My dad had two stories: growing up on a farm in Nebraska and fighting on Okinawa during the war. They convinced me to stay off the farm and out of the Marines.
The closest I got to farming was picking tomatoes as a kid in Hayward before they paved it over for Silicon Valley. So when I saw The Bee's test on farming machines (Thanksgiving Day Opinions), I took it.
Out of 10 photos, I almost got two correct. I said number one and seven were tractors, and as luck would have it, the word tractor was mentioned somewhere in their description.
The self-propelled bush shredder looked familiar. Mount an M-60 machine gun on top, and it would look just like the tank I drove in the Army.
When I saw the forage harvester with its five horizontal spinning discs six inches above the ground, my shins ached. I didn't know what to think of the V60 sweeper. It was wide, low and looked inescapable. I pictured a wide-eyed driver behind the windshield mouthing the words "You can run baby, but you can't hide."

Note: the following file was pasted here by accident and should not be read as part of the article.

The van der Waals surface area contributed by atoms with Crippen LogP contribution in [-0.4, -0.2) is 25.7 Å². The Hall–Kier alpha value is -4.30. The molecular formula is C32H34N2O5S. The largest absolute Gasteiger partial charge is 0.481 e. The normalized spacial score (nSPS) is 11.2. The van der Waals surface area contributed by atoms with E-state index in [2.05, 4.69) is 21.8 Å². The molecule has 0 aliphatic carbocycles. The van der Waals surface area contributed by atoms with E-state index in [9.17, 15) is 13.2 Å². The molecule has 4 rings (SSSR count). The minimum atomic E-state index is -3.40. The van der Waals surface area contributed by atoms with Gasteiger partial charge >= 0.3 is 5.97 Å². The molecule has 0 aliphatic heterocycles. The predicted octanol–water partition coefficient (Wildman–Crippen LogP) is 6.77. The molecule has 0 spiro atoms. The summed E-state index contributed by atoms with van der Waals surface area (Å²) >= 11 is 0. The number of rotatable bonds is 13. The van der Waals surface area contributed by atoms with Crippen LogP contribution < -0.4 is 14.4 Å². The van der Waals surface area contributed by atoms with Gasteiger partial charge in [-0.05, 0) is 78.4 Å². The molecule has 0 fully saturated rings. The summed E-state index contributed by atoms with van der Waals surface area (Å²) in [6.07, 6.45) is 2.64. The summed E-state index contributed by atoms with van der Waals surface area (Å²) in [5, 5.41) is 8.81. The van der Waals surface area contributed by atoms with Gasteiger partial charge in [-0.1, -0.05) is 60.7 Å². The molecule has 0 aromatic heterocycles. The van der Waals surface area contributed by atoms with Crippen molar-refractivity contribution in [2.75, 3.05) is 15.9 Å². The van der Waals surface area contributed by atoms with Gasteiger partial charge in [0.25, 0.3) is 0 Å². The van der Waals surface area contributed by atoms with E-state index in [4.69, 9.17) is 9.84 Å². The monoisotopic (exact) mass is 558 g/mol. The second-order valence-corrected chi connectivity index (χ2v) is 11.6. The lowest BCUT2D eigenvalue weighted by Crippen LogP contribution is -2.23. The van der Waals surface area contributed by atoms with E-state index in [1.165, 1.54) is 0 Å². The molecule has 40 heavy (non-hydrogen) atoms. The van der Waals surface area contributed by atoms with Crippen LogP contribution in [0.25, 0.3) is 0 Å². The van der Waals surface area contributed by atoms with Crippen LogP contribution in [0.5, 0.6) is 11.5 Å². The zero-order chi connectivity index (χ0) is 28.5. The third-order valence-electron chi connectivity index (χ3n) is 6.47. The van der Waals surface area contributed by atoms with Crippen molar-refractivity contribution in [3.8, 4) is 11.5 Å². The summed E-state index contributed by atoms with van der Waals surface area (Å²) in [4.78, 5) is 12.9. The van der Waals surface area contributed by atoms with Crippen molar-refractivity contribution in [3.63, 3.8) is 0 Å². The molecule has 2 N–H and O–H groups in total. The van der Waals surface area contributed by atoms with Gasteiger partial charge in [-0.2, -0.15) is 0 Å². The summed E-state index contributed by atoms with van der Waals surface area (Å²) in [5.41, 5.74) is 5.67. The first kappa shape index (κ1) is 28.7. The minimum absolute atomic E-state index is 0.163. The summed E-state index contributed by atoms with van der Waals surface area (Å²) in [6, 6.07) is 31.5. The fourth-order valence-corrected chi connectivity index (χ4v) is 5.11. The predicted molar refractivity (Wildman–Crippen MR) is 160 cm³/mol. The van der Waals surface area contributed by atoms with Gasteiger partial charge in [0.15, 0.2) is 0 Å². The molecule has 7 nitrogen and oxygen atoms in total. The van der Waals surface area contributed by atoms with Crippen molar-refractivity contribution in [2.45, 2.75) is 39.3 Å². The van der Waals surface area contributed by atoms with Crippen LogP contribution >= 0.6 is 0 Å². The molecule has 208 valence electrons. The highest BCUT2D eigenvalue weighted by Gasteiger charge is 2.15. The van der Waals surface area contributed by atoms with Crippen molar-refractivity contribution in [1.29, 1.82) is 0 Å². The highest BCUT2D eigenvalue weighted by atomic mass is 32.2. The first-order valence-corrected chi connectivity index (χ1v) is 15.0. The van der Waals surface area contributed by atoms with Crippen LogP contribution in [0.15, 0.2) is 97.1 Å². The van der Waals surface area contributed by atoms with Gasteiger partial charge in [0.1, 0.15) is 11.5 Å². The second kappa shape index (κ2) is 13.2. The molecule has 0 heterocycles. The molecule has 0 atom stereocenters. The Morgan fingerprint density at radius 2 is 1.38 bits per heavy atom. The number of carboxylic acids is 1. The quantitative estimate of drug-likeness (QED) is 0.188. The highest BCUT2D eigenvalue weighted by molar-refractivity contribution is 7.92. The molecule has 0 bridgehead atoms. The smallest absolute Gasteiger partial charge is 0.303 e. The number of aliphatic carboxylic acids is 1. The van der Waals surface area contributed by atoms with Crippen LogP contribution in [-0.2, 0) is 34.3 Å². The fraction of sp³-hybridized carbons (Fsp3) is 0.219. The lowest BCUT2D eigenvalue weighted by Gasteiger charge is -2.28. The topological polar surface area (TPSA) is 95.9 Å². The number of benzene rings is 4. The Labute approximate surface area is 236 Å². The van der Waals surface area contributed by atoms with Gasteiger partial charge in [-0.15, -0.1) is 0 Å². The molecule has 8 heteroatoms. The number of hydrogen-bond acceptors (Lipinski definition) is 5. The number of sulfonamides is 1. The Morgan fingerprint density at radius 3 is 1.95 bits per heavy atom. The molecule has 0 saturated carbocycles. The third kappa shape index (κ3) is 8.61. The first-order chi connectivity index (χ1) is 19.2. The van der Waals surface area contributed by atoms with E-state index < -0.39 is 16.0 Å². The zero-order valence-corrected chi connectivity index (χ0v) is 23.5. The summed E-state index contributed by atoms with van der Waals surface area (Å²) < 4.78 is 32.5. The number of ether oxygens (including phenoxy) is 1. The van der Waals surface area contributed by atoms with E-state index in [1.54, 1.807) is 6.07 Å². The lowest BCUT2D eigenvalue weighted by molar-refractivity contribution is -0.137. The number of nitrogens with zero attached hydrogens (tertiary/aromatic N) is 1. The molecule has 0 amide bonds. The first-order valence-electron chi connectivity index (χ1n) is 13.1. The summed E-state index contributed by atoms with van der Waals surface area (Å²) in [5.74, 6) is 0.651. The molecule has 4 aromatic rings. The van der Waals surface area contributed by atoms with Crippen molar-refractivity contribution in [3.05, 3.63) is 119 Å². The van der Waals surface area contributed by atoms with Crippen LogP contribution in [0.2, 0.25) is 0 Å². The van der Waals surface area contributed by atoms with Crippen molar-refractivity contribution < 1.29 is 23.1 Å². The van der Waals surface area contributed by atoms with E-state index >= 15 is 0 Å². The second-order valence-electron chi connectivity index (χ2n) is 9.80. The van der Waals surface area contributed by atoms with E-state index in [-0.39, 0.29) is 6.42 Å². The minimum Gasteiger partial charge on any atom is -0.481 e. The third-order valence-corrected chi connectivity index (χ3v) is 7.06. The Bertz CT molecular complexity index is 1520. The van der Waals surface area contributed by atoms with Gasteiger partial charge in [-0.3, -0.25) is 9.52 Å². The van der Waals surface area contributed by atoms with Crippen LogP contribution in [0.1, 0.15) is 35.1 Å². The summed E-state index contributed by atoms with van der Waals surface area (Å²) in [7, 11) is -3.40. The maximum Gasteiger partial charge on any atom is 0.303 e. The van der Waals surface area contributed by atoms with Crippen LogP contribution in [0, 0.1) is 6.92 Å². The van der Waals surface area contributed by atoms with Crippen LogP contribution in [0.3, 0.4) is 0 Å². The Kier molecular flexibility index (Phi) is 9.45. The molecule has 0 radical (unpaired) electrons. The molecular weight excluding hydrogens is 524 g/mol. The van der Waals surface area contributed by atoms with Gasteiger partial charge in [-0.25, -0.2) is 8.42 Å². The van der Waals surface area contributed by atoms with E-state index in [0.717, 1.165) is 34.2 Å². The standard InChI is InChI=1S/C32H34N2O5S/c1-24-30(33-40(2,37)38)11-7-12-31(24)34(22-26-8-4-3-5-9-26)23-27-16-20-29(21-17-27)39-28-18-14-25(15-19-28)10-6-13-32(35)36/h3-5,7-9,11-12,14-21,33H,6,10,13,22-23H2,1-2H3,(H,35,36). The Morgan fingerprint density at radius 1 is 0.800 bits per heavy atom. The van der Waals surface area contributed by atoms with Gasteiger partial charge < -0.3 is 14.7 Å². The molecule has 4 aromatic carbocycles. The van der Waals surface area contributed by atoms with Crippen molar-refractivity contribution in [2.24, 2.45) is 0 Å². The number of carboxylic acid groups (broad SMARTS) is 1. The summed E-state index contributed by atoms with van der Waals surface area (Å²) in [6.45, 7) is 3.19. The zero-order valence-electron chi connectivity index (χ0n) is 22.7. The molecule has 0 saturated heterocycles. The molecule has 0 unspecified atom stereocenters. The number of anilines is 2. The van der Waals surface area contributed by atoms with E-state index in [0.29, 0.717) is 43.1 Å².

The last machine, yet the most interesting, was the turkey loader. The description said it moves turkeys to the coops but did not say how. Not being a farmer, I had no choice but to Google it.
At first I was under the misconception that the turkeys were sucked into one end, blasted through the tub and shot out the other end once again proving it is better to be the farmer than the farmee. However, after reading several ads on Google about the turkey loader being a "humane" way of transporting them, I concluded it wasn't all that bad.
Actually, the turkey loader and the jetway, the tunnel thing passengers walk through to get onto an airplane, are suspiciously similar in appearance and function. Both are humane, yet far from pleasant. All I can say is if I had a choice between going into a jetway or the Marines, I'd take the Marines.
Howsden, retired from law enforcement, was a visiting editor with The Bee in the first quarter this year. Send questions or comments to firstname.lastname@example.org